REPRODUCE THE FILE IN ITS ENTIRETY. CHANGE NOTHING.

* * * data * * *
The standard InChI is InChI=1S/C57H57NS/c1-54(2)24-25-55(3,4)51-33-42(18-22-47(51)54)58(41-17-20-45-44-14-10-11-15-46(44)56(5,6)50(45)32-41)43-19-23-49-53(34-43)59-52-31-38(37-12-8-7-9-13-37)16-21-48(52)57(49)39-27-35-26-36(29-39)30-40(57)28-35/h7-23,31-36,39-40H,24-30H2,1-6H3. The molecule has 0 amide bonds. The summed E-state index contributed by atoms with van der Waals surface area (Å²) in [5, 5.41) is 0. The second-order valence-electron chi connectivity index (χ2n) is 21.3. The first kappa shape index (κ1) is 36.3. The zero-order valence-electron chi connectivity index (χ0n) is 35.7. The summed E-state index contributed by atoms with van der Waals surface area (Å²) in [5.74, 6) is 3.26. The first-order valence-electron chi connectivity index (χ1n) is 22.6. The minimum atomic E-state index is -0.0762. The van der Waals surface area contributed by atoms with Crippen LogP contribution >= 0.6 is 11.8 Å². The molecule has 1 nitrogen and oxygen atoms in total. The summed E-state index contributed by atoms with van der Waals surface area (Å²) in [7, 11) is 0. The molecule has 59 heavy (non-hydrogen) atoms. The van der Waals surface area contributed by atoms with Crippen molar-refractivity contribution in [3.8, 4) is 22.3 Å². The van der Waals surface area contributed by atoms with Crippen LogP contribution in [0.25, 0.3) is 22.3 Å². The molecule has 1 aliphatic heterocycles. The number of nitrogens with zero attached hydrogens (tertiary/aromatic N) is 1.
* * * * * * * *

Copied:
The standard InChI is InChI=1S/C57H57NS/c1-54(2)24-25-55(3,4)51-33-42(18-22-47(51)54)58(41-17-20-45-44-14-10-11-15-46(44)56(5,6)50(45)32-41)43-19-23-49-53(34-43)59-52-31-38(37-12-8-7-9-13-37)16-21-48(52)57(49)39-27-35-26-36(29-39)30-40(57)28-35/h7-23,31-36,39-40H,24-30H2,1-6H3. The molecule has 0 amide bonds. The summed E-state index contributed by atoms with van der Waals surface area (Å²) in [5, 5.41) is 0. The second-order valence-electron chi connectivity index (χ2n) is 21.3. The first kappa shape index (κ1) is 36.3. The zero-order valence-electron chi connectivity index (χ0n) is 35.7. The summed E-state index contributed by atoms with van der Waals surface area (Å²) in [5.74, 6) is 3.26. The first-order valence-electron chi connectivity index (χ1n) is 22.6. The minimum atomic E-state index is -0.0762. The van der Waals surface area contributed by atoms with Crippen LogP contribution >= 0.6 is 11.8 Å². The molecule has 1 nitrogen and oxygen atoms in total. The summed E-state index contributed by atoms with van der Waals surface area (Å²) in [7, 11) is 0. The molecule has 59 heavy (non-hydrogen) atoms. The van der Waals surface area contributed by atoms with Crippen molar-refractivity contribution in [3.8, 4) is 22.3 Å². The van der Waals surface area contributed by atoms with Crippen LogP contribution in [0.25, 0.3) is 22.3 Å². The molecule has 1 aliphatic heterocycles. The number of nitrogens with zero attached hydrogens (tertiary/aromatic N) is 1.